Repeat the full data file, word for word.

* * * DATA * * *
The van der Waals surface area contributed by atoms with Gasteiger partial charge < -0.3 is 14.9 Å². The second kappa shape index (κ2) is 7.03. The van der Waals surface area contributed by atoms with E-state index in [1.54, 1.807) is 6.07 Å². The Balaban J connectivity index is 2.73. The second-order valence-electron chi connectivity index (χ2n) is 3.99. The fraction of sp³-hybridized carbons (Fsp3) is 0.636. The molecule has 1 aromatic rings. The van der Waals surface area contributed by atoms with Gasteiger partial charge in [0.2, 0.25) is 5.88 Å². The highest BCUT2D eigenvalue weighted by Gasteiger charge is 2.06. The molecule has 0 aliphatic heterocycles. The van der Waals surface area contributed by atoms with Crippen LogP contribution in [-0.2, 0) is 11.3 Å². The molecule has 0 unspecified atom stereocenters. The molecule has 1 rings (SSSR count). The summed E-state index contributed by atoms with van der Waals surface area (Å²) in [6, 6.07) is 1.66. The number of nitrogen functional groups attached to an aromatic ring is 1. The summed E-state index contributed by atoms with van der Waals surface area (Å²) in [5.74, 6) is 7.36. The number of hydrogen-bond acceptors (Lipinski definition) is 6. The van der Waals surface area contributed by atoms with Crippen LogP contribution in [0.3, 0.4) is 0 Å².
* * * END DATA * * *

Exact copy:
The van der Waals surface area contributed by atoms with Gasteiger partial charge < -0.3 is 14.9 Å². The second kappa shape index (κ2) is 7.03. The van der Waals surface area contributed by atoms with E-state index in [1.54, 1.807) is 6.07 Å². The Balaban J connectivity index is 2.73. The second-order valence-electron chi connectivity index (χ2n) is 3.99. The fraction of sp³-hybridized carbons (Fsp3) is 0.636. The molecule has 1 aromatic rings. The van der Waals surface area contributed by atoms with Gasteiger partial charge in [0.2, 0.25) is 5.88 Å². The highest BCUT2D eigenvalue weighted by Gasteiger charge is 2.06. The molecule has 0 aliphatic heterocycles. The van der Waals surface area contributed by atoms with Crippen LogP contribution in [-0.2, 0) is 11.3 Å². The molecule has 0 unspecified atom stereocenters. The molecule has 1 rings (SSSR count). The summed E-state index contributed by atoms with van der Waals surface area (Å²) in [6, 6.07) is 1.66. The number of nitrogen functional groups attached to an aromatic ring is 1. The summed E-state index contributed by atoms with van der Waals surface area (Å²) in [5.74, 6) is 7.36. The number of hydrogen-bond acceptors (Lipinski definition) is 6. The van der Waals surface area contributed by atoms with Crippen LogP contribution in [0.3, 0.4) is 0 Å².